In the 1960s, when television was the revolutionary technology reshaping American life, the historian Daniel Boorstin published The Image, his seminal criticism of the media in the age of the screen. In it, Boorstin coined the term pseudo-event to describe the spectacle that exists merely to be documented: the press conference, the news release, the campaign rally. The coinage informs today’s idea of the media event: the thing that occurs primarily so that journalists can tell their audiences about the occurrence. In the media event—a postmodern spectacle, manufactured and compelling—news will be made. Air will be filled. But nothing, meaningfully, will happen.
Boorstin predicted CNN and the 24-hour news cycle it helped create. He predicted the compounding demands that would be made when journalists’ mandates shifted away from “reporting real events” to “filling endless space.” And he foresaw the morally vacuous approach to news that turns Trump, the crisis incarnate, into Trump, the evasive spectacle. Boorstin anticipated the strain of cynicism CNN was employing last night as it gave its air over to a demagogue and then filled even more of its air with pundits professing indignation at all the demagoguery. This is vertical integration of the worst kind. The network “makes news” and then talks about the news that has been made, and then agrees that the news that has been made is dangerous to the republic.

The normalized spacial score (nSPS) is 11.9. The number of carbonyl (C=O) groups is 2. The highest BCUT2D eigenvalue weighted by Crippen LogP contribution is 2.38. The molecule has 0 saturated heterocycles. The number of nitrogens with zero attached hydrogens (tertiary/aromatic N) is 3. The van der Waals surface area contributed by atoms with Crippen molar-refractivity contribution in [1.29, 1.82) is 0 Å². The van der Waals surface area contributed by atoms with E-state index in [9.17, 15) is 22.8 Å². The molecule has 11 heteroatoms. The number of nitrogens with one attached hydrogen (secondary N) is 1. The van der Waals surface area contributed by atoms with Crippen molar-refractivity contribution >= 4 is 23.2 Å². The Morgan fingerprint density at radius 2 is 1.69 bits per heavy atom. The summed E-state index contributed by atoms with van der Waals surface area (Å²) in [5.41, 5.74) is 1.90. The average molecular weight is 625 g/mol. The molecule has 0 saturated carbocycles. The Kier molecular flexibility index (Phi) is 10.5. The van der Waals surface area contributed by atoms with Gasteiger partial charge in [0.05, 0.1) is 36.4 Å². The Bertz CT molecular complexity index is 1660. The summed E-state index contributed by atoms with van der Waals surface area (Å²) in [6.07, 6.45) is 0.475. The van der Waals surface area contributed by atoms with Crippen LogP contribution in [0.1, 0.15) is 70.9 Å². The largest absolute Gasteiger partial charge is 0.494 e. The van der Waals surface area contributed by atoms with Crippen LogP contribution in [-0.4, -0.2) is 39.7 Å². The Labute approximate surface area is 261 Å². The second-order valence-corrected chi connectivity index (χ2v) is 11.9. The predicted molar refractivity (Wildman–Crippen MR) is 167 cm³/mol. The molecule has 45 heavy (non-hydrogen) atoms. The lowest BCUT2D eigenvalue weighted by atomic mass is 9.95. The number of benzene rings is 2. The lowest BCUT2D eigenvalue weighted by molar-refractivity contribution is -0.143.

Trump is, in his own way, a media event. Given a platform, he will always do something spectacular. (A good salesperson will always find new pitches for the outdated stuff he’s trying to sell.) And CNN is not alone in navigating the tension that fact presents: Trump is an emergency. He is also good TV.
Trump, because of that, is reliable in his ability to attract audiences. He is a draw for his fans. He is a draw for his detractors. There is a reason autocrats and demagogues tend to double as successful media personalities. But convening an audience, like making news, cannot be an end in itself. Nor can Trump’s popularity be a stand-alone reason for CNN and other networks to aim their cameras in his direction. Trump merits news coverage. He is a probable GOP nominee for the presidency. He has the potential, in the months and years ahead, to bring even more of the destruction he has already brought—to American democracy and individual people’s lives. But this is also why he cannot be considered a news-maker in the traditional sense. Live television is the wrong setting for him. His claims need to be fact-checked. His statements—the ones that might have bearing on politics and policy, and thus deserve an airing—need to be contextualized. That is the job CNN, and other journalists, need to do when it comes to him. [Continue reading…]